There are increasing concerns over the development of bacterial resistance to antibiotics. While it is not clear if the use of antibiotics to prevent infection and promote growth in poultry is a contributing factor, it is clear that antibiotics do have an effect on microbial populations in the chicken gut. It has also been shown that antibiotic use affects development of the chicken’s immune system. The objectives of this research project, therefore, were to determine which microbes in the gut are most affected by antibiotics and to determine how these microbial changes affect the immune system.
An experiment was set up in which birds were fed either non-medicated diets or those supplemented with bacitracin (4.4 or 55 ppm) or virginiamycin (11 or 22 ppm). Samples were taken from various regions of the gut at 3, 7, and 14 days and microbial populations were compared. Genetic analysis revealed that many bacterial groups were affected by the presence of the antibiotics used in this study. Effects were most pronounced with virginiamycin. This antibiotic was then used in a trial during which birds fed medicated or non-medicated feed were immunized with several potent antigens designed to elicit an immune response. In most cases, the presence of virginiamycin in the feed did not affect the immune response of the birds, but there were a few specific cases for which immune response was increased. This result is surprising and may provide some insight as to why subtherapeutic levels of antibiotics can improve broiler chicken performance. Several species of Lactobacillus bacteria were affected by the presence of virginiamycin in this study. Lactobacilus acidophilus has been linked to increased immune response in chickens. Components of this bacterium were therefore used to stimulate chicken immune system cells in the laboratory. The cells responded by increasing expression of several genes relating to immune function. It has been hypothesized that a decreased population of L. acidophilus in the gut due to antibiotic use could have a negative effect on immune function in the bird. Results from this research project suggest, however, that the use of antibiotics such as virginiamycin does not negatively affect immune function in broiler chickens.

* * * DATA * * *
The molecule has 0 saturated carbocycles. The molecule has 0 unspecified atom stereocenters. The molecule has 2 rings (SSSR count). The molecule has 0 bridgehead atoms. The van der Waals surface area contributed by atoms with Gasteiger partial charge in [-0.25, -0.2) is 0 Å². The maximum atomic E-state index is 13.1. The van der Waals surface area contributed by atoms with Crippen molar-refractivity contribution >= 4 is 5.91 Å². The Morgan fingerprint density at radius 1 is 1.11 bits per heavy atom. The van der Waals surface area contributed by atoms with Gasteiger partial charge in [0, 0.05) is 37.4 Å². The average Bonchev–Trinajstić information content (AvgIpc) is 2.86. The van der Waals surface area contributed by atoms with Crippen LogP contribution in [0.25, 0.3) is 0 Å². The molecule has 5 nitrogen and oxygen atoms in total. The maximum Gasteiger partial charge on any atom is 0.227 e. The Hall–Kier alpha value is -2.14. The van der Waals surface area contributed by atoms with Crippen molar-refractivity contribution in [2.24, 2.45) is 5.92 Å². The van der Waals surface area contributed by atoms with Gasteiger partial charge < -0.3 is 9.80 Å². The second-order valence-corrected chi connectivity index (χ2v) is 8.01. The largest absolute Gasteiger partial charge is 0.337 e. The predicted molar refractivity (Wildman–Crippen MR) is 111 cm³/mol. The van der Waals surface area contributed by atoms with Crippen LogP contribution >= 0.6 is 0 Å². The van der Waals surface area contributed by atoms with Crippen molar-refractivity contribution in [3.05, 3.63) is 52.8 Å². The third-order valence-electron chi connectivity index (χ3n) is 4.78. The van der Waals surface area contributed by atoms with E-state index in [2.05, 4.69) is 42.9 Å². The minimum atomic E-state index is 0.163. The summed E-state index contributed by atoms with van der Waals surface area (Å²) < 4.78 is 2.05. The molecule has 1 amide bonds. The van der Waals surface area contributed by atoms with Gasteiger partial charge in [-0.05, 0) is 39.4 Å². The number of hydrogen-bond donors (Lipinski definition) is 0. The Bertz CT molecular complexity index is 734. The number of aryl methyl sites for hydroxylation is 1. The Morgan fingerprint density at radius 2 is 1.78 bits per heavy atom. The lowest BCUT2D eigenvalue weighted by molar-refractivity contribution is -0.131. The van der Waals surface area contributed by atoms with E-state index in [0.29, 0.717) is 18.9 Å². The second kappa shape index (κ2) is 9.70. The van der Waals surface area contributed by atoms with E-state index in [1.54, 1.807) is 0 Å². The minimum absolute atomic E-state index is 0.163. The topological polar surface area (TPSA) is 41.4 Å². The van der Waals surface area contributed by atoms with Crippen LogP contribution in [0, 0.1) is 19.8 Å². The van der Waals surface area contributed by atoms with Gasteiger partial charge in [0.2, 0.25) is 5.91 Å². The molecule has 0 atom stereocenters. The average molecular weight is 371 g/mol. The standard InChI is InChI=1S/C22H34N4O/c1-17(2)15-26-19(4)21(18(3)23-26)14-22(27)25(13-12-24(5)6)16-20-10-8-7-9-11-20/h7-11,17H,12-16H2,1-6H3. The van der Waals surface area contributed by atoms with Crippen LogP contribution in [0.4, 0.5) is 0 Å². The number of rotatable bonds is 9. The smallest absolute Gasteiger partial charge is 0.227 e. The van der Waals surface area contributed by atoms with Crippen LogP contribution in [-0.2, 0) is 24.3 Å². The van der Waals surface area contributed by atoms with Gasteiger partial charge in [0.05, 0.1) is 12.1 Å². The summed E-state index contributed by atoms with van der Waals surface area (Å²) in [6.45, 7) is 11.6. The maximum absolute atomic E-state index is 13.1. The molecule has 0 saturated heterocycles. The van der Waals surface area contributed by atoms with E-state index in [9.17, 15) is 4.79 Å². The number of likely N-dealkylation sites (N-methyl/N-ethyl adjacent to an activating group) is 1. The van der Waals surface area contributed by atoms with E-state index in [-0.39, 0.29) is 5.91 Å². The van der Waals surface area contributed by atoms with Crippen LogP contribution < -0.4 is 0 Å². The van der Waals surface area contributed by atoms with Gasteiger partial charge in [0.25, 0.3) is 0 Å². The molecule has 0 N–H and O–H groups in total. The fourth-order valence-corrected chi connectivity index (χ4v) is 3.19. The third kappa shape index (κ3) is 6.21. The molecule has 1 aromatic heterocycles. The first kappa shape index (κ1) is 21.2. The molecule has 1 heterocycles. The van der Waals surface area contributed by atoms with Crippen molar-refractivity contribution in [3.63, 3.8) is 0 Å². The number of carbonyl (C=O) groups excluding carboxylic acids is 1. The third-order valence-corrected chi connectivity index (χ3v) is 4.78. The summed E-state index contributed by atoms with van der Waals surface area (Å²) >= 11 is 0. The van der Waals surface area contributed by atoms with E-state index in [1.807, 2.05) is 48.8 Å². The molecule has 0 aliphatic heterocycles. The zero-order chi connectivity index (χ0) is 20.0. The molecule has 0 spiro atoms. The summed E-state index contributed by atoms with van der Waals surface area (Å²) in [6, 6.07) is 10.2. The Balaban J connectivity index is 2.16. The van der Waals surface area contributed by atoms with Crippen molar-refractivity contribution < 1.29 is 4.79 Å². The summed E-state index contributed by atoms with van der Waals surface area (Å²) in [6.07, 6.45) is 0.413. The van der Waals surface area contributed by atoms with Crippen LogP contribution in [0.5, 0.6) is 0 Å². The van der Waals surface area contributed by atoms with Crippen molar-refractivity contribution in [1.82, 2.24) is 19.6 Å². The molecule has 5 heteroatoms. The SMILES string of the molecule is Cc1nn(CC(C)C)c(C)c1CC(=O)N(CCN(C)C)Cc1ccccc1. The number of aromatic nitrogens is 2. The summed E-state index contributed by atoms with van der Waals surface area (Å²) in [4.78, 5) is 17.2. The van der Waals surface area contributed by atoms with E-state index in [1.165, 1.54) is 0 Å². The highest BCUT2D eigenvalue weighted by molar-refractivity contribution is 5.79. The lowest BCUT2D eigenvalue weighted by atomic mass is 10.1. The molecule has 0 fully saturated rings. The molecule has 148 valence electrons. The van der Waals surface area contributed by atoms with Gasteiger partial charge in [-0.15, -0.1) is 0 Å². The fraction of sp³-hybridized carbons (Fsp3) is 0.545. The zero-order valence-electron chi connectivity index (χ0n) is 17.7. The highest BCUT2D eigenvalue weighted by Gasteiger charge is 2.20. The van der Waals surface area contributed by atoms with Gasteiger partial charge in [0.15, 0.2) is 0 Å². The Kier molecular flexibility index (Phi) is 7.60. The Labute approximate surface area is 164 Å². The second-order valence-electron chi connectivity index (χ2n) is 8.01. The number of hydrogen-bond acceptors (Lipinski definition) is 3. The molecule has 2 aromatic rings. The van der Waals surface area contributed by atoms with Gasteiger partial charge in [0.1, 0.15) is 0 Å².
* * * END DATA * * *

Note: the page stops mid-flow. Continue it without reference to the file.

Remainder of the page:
Work is ongoing to further characterize changes in immune system gene expression in response to antibiotics. This information will be crucial to finding ways to improve the chicken’s immune function, both to enhance the effectiveness of currently antibiotics and to perhaps reduce the need for them in the future.
$260,000 (CPRC $100,000, PIC $30,000, MII $55,000, NSERC $75,000)
Zhou, H., Gong, J., Brisbin, J., Yu, H., Sanei, B., Sabour, P., and Sharif, S. 2007. Appropriate chicken sample size for identifying the composition of broiler intestinal microbiota affected by dietary antibiotics using the PCR-DGGE technique. Poult. Sci. 86:2541-2549 Brisbin, J.T., Zhou, H., Gong, J., Sabour, P.M., Akbari, M.R., Haghighi, H.R., Yu, H., Clarke, A., Sarson, A.J., and Sharif, S. 2008. Gene expression profiling of chicken lymphoid cells after treatment with Lactobacillus acidophilus cellular components. Dev. Comp. Immunol. 32:563-574 Brisbin, J.T., Gong, J., and Sharif, S. 2008. Interactions between commensal bacteria and the gut-associated immune system of the chicken (Review Article). Anim. Health Res. Rev. (in press) Brisbin, J.T., Gong, J., Lusty, C.A., Sabour, P., Sanei, B., Shewen, P.E., Sharif, S. Influence of in-feed virginiamycin on the systemic and mucosal antibody response of chickens (submitted to Poultry Science)